Monday, January 14, 2013



On July 10, 1947, John H. Janssen, was piloting his plane out of Morristown Airport in New Jersey. Janssen was also the editor of the "Daily Record," an aviation journal.
During his flight, he was surprised to see six, luminous craft of a spherical shape. The objects seemed to have a haze-like ring around them. The unknown objects were high above him, but just close enough to count their number.
He was able to take one photograph, and was only able to get four of the craft in the frame. The picture is of poor quality, but brings up the question as to whether or not he saw six separate objects, or one object with six lights.

Second Sighting

Incredibly, he saw either the same type of, or the identical craft on July 23. His plane was at 6,000 feet altitude at the time of the sighting. He made this statement:
"While my eyes played over the horizon, I became aware of a shaft of light that seemed like that of a photographer's flash bulb. It came from aloft, very high up. It was above that position over my plane's nose that flier's call 11 O'clock."
At first, Janssen thought he may only be seeing a reflection from a very high flying aircraft, but soon his plane began to malfunction. He gave the carburator all it could handle in case he had ice build up. The plane gave one last cough and quit entirely.

Unusual Effect

He expected his plane to nose down, but it did not. Instead, it began a straight, level flight. In Janssen's opinion, his plane was defying the laws of gravity. His airspeed indicator read 0. Despite his fear, Janssen felt a strange, prickly sensation over his body.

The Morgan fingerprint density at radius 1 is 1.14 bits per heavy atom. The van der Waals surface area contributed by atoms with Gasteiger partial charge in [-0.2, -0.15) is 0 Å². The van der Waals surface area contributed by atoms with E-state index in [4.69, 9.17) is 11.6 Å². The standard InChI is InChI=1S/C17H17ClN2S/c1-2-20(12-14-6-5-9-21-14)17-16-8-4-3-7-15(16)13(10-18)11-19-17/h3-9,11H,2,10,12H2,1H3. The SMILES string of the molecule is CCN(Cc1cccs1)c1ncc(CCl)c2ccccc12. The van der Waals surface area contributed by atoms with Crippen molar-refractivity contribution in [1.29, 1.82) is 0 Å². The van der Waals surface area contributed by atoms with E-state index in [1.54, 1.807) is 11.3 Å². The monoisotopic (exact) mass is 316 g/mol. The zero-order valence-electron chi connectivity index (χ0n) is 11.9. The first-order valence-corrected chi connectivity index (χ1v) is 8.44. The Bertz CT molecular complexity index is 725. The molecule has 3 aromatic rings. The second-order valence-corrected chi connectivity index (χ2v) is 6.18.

He felt he was being watched by someone... or something. He then saw the cause of his problems, a flying saucer, slightly above and beyond his left wing. He could clearly make out a type of protecting ring with portholes around the UFO.
The object was made of a dull, metallic material that gave the impression of industrial strength... something not made on Earth. To his shock, he could now see a second object, which appeared to be fixed in the sky.

Out of Trouble

He made a decision - restart the magneto, which he had turned off during his stall. He turned both of the magneto switches to the on position. The rotor blade began to turn, slowly at first, and then back to its full power.
Janssen said, "The plane nosed up into a stall, dropped off, picked up airspeed, and steadied under control."
What exactly happened to Janssen on these two occasions, was he visited by craft from another planet, could they have been the same beings that crashed at Roswell. We may never know for certain.

No comments: